Sexual size dimorphism: Patterns and processes

Martin Alejandro Serrano-Meneses, Alex Córdoba-Aguilar, Tamás Székely

Research output: Chapter or section in a book/report/conference proceedingChapter or section

8 Citations (SciVal)


Odonates provide excellent model organisms for testing functional explanations of sexual size dimorphism (SSD) because of their wide variety of habitats, morphology, development, feeding behaviour, and mating strategies. This chapter discusses three major functional hypotheses of SSD and uses data on 133 odonate species to describe their patterns of SSD. It shows that SSD centres around monomorphism in dragonflies, whereas SSD is mostly male-biased in damselflies. Interestingly, phylogenetic comparative analyses suggest that damselflies - but not dragonflies - exhibit allometry consistent with Rensch's rule. Sexual selection acts mainly on males, whereas fecundity selection appears to influence female body size. Further tests, however, are essential, in particular of fecundity selection and the differential niche-utilization.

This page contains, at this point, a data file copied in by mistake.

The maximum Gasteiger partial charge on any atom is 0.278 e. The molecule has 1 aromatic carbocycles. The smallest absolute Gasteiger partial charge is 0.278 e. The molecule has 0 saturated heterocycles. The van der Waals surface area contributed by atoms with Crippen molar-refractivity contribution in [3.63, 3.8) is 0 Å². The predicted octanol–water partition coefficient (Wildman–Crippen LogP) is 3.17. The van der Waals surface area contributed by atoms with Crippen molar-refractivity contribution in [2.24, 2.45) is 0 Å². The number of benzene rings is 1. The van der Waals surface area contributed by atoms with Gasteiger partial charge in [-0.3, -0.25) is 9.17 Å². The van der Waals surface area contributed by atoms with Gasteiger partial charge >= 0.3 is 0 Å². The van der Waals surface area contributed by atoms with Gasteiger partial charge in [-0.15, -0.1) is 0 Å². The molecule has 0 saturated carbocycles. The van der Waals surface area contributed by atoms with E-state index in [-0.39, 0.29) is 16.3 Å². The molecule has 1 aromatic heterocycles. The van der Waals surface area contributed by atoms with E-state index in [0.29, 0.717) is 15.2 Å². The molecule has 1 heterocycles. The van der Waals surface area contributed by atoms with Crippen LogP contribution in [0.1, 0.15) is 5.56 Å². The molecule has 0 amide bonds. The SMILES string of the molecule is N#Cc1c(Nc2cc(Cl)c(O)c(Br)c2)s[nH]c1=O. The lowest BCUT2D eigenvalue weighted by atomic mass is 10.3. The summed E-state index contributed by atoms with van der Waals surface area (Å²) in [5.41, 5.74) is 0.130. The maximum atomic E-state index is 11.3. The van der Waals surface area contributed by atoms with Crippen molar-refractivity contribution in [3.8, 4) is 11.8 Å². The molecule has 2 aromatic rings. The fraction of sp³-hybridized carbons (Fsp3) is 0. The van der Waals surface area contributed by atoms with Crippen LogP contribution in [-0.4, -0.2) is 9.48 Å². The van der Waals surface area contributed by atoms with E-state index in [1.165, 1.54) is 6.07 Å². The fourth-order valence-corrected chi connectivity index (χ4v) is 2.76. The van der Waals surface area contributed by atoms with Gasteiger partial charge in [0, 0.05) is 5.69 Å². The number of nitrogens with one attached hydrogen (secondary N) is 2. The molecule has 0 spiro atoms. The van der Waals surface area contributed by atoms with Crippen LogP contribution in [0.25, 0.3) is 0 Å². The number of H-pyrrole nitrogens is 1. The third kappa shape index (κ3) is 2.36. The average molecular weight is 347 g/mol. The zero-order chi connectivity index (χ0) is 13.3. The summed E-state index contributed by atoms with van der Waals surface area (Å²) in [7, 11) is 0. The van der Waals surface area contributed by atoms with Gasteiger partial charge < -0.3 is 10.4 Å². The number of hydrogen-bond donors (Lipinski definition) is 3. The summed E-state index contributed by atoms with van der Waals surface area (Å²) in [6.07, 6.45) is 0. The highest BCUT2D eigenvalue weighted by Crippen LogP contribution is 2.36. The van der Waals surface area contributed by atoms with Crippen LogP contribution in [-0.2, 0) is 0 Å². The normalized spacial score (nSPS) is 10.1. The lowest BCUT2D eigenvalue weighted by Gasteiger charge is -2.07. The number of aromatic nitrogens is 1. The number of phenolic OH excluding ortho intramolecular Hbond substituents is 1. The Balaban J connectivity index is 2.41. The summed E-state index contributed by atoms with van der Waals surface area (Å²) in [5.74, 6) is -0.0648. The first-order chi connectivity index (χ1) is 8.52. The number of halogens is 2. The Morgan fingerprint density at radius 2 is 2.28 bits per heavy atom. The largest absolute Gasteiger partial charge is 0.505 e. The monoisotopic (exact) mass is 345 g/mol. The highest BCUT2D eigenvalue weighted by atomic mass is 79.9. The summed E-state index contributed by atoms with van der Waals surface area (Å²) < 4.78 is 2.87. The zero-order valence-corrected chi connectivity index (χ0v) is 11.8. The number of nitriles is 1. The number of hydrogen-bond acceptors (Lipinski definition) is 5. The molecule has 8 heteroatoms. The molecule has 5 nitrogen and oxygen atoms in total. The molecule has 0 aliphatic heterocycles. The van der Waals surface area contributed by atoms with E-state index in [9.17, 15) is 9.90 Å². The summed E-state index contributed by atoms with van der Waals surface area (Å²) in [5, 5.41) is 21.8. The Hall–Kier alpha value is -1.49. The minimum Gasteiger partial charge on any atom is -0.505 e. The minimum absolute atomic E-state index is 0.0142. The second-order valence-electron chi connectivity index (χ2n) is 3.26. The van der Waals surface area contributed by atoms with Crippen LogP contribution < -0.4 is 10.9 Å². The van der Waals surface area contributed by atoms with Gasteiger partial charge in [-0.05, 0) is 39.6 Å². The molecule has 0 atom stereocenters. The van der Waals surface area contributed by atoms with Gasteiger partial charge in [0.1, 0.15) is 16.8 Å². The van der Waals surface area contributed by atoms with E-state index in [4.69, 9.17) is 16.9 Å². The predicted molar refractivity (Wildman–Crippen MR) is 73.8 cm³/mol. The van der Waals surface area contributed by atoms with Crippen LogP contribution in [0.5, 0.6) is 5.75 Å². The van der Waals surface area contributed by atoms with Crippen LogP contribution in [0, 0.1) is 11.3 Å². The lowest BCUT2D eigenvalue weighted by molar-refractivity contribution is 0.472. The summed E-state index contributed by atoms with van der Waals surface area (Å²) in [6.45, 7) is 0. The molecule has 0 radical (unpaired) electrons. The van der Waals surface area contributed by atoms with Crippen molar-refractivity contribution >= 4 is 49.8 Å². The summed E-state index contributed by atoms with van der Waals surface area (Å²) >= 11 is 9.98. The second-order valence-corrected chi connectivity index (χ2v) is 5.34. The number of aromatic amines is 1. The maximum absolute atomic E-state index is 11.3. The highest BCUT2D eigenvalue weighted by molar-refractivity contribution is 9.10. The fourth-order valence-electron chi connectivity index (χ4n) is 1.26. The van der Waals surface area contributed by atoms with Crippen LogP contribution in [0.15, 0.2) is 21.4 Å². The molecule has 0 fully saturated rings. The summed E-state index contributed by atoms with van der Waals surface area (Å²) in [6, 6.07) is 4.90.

Original languageEnglish
Title of host publicationDragonflies and Damselflies
Subtitle of host publicationModel Organisms for Ecological and Evolutionary Research
PublisherOxford University Press
ISBN (Print)9780199230693
Publication statusPublished - 2008


  • Allometry
  • Differential niche-utilisation
  • Fecundity selection
  • Rensch's rule
  • Sexual selection
  • Sexual size dimorphism


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